To live in the developed world in the 21st century, it really helps to be culturally multilingual — in other words, to have a sympathetic understanding of dramatically different worldviews. Consider this lead sentence, from an editorial in the British Catholic magazine The Tablet praising the resurgence of “liberation theology” in today’s Vatican:
Liberation theology has always had an aura of slightly edgy glamour, the equivalent in words to images of Che Guevara on posters.
Now, in my own worldview, an image of Che Guevara does not have “an aura of slightly edgy glamour”; it is a picture of a murderer and a thug. But the reason I don’t get terribly upset when I see someone wearing a Che T-shirt is that I understand that “a slightly edgy glamour” is almost certainly all the person wearing the T-shirt intends to convey. More specifically, the person is sending two messages: 1) I think of myself as a politically aware person who sympathizes with los pobres de la tierra but 2) I am actually ignorant of the real-life atrocities of the man whose image I am bearing.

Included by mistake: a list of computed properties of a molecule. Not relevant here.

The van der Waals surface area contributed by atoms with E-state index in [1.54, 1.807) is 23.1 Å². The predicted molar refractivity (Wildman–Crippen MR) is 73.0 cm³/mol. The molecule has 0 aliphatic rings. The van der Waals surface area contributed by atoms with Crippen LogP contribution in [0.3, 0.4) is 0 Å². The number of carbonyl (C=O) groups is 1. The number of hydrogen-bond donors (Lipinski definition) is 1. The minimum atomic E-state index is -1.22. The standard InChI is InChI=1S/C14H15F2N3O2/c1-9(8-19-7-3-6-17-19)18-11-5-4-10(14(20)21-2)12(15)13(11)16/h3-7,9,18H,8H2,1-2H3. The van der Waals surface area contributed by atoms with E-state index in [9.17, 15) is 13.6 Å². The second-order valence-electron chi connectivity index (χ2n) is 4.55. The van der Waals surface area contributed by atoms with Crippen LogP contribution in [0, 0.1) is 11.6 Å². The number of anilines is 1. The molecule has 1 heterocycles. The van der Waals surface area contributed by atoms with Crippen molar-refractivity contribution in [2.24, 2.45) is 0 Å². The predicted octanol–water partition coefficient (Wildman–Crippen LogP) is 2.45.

So I think the Tablet editors are telling the truth about the worldview of people who wear Che T-shirts: It really is just a matter of “slightly edgy glamour” to them. (I leave out of consideration a possible handful of people who wear Che T-shirts because they are thoroughly informed about his life and actions, and strongly endorse them. The fact that they wear Che T-shirts is probably among the least of their problems.)
Note that this defense is not available to the people — reported on by our friend Florence King in a recent book review in the print NR — who wear T-shirts with the picture of Charles Manson on them. The career of Charles Manson is too well known in the culture, and he is famous for one and only one thing. The only defense available in that case is that the T-shirt wearer is intending to be ironic, albeit doing so in very poor taste.